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Deprecating long-lived credentials for modules

To improve the security of services running on the Cloud Platform, we are removing the ability to create and use long-lived credentials, such as IAM access keys, from our modules. These are being replaced by short-lived credentials.

Long-lived credentials are typically used for checking resource configuration, running aws CLI commands or getting access to namespace resources like SQS or SNS. The removal of long-lived credentials does not impact how you connect to your relational database or Redis cluster.

For modules, except container repositories, this means utilising IAM roles for service accounts (IRSA).

You should start using short-lived credentials as soon as you can. Long-lived credentials were removed from modules on the following dates:

Module Access keys are used for Removal date Users as at 8th June 2023
cloud-platform-terraform-dms Starting replication tasks 4th September 2023 1
cloud-platform-terraform-dynamodb-cluster Accessing the database 4th September 2023 19
cloud-platform-terraform-elasticache-cluster Rotating AUTH tokens 4th September 2023 218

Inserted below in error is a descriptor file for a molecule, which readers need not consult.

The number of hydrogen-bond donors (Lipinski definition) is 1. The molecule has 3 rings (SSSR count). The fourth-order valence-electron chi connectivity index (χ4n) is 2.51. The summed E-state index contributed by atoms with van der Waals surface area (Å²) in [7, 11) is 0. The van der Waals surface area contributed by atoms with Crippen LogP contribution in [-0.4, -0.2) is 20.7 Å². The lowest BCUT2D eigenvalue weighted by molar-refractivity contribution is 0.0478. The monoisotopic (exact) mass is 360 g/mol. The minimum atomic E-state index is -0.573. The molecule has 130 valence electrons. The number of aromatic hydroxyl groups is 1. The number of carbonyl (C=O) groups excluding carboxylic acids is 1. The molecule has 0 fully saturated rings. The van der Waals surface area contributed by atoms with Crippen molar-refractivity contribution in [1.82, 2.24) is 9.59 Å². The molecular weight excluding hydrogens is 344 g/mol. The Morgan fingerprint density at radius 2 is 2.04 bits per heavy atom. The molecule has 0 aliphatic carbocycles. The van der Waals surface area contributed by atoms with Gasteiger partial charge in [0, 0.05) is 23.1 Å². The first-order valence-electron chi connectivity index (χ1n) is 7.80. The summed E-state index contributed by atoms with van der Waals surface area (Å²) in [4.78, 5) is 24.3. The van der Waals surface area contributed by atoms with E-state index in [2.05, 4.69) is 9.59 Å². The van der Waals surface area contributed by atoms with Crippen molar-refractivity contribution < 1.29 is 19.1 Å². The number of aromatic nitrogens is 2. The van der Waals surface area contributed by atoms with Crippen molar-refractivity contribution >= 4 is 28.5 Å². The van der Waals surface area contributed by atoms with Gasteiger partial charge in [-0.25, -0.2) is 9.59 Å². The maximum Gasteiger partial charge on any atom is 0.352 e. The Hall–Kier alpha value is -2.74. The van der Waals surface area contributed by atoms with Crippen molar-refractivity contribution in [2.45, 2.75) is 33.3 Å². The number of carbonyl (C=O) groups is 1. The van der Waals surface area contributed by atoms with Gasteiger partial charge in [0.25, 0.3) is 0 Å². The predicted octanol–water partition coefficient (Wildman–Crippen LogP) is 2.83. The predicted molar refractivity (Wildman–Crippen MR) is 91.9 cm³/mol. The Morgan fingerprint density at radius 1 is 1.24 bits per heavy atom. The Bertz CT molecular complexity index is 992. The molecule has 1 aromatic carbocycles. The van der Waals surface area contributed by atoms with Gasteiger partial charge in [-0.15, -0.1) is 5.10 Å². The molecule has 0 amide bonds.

cloud-platform-terraform-rds-aurora Taking manual backups Removed -
cloud-platform-terraform-rds-instance Taking manual backups 4th September 2023 400
cloud-platform-terraform-s3-bucket Accessing the bucket 4th September 2023 197
cloud-platform-terraform-sns-topic Accessing the topic 4th September 2023 24
cloud-platform-terraform-sqs Accessing the queue 4th September 2023 565

Migrating to short-lived credentials

The modules listed above all output an attribute named irsa_policy_arn, which has the same permissions as the long-lived credentials.

You should follow the Accessing AWS APIs and resources from your namespace guide to migrate to short-lived credentials, and use the respective module’s output of irsa_policy_arn when configuring the IRSA module.

Once you’ve set up IRSA in your namespace you will need to:

  1. Remove references to long-lived credentials (i.e. IAM access keys) from your application

    This is to ensure that the AWS SDK does not fall back to using long-lived credentials when the AWS SDK is initialised.

  2. Redeploy and test your service to ensure your service still works correctly

    The most recent versions of AWS SDKs automatically configure credentials in a way that works with IRSA.

    If you use a custom credential provider with the AWS SDK, you should refer to the AWS SDK guides to implement AssumeRoleWithWebIdentity as a credential provider.

This page was last reviewed on 17 June 2024. It needs to be reviewed again on 17 September 2024 by the page owner #cloud-platform .
This page was set to be reviewed before 17 September 2024 by the page owner #cloud-platform. This might mean the content is out of date.